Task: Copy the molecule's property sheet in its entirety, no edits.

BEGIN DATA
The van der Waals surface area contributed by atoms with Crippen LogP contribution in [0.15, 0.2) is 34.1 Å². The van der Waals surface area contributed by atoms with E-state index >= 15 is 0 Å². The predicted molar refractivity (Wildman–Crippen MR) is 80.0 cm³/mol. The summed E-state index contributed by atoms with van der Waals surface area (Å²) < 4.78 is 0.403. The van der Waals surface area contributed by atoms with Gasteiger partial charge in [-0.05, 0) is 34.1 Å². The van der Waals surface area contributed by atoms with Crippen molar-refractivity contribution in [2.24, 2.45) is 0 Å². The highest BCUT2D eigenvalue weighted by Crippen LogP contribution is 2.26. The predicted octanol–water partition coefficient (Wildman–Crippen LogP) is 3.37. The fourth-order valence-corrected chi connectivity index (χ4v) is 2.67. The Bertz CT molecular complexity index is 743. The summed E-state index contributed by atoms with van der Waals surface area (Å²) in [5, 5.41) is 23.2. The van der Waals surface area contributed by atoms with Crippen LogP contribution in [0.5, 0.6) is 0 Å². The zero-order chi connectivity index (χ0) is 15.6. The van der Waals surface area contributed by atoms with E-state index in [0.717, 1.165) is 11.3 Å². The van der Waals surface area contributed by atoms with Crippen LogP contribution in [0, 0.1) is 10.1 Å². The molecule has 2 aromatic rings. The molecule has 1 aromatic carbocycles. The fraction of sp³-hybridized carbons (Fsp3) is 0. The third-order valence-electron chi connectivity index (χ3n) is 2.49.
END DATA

The van der Waals surface area contributed by atoms with Crippen LogP contribution in [0.15, 0.2) is 34.1 Å². The van der Waals surface area contributed by atoms with E-state index >= 15 is 0 Å². The predicted molar refractivity (Wildman–Crippen MR) is 80.0 cm³/mol. The summed E-state index contributed by atoms with van der Waals surface area (Å²) < 4.78 is 0.403. The van der Waals surface area contributed by atoms with Gasteiger partial charge in [-0.05, 0) is 34.1 Å². The van der Waals surface area contributed by atoms with Crippen molar-refractivity contribution in [2.24, 2.45) is 0 Å². The highest BCUT2D eigenvalue weighted by Crippen LogP contribution is 2.26. The predicted octanol–water partition coefficient (Wildman–Crippen LogP) is 3.37. The fourth-order valence-corrected chi connectivity index (χ4v) is 2.67. The Bertz CT molecular complexity index is 743. The summed E-state index contributed by atoms with van der Waals surface area (Å²) in [5, 5.41) is 23.2. The van der Waals surface area contributed by atoms with Crippen LogP contribution in [0.5, 0.6) is 0 Å². The zero-order chi connectivity index (χ0) is 15.6. The van der Waals surface area contributed by atoms with E-state index in [0.717, 1.165) is 11.3 Å². The van der Waals surface area contributed by atoms with Crippen LogP contribution in [0, 0.1) is 10.1 Å². The molecule has 2 aromatic rings. The molecule has 1 aromatic carbocycles. The fraction of sp³-hybridized carbons (Fsp3) is 0. The third-order valence-electron chi connectivity index (χ3n) is 2.49.